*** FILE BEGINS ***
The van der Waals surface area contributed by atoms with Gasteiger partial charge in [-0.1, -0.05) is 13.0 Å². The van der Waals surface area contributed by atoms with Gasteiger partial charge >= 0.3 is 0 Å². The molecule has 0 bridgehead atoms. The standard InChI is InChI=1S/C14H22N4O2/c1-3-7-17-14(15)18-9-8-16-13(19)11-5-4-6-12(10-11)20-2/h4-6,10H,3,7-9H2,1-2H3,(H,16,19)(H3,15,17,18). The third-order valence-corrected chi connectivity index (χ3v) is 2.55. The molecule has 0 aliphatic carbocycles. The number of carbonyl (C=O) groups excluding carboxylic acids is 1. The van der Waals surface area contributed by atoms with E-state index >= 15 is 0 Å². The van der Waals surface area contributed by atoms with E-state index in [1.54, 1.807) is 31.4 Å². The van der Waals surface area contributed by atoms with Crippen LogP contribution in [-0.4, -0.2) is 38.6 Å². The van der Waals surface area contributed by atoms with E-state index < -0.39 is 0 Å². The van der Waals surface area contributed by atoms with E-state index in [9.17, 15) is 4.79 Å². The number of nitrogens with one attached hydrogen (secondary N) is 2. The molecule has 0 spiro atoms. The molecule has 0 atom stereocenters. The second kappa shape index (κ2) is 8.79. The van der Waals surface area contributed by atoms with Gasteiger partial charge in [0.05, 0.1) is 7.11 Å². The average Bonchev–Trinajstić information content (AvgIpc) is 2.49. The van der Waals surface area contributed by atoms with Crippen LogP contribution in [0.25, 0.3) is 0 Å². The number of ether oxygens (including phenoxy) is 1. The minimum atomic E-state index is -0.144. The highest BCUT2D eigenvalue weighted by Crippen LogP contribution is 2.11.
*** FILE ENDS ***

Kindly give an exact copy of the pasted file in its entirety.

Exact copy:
The van der Waals surface area contributed by atoms with Gasteiger partial charge in [-0.1, -0.05) is 13.0 Å². The van der Waals surface area contributed by atoms with Gasteiger partial charge >= 0.3 is 0 Å². The molecule has 0 bridgehead atoms. The standard InChI is InChI=1S/C14H22N4O2/c1-3-7-17-14(15)18-9-8-16-13(19)11-5-4-6-12(10-11)20-2/h4-6,10H,3,7-9H2,1-2H3,(H,16,19)(H3,15,17,18). The third-order valence-corrected chi connectivity index (χ3v) is 2.55. The molecule has 0 aliphatic carbocycles. The number of carbonyl (C=O) groups excluding carboxylic acids is 1. The van der Waals surface area contributed by atoms with E-state index >= 15 is 0 Å². The van der Waals surface area contributed by atoms with E-state index in [1.54, 1.807) is 31.4 Å². The van der Waals surface area contributed by atoms with Crippen LogP contribution in [-0.4, -0.2) is 38.6 Å². The van der Waals surface area contributed by atoms with E-state index < -0.39 is 0 Å². The van der Waals surface area contributed by atoms with E-state index in [9.17, 15) is 4.79 Å². The number of nitrogens with one attached hydrogen (secondary N) is 2. The molecule has 0 spiro atoms. The molecule has 0 atom stereocenters. The second kappa shape index (κ2) is 8.79. The van der Waals surface area contributed by atoms with Gasteiger partial charge in [0.05, 0.1) is 7.11 Å². The average Bonchev–Trinajstić information content (AvgIpc) is 2.49. The van der Waals surface area contributed by atoms with Crippen LogP contribution in [0.25, 0.3) is 0 Å². The number of ether oxygens (including phenoxy) is 1. The minimum atomic E-state index is -0.144. The highest BCUT2D eigenvalue weighted by Crippen LogP contribution is 2.11.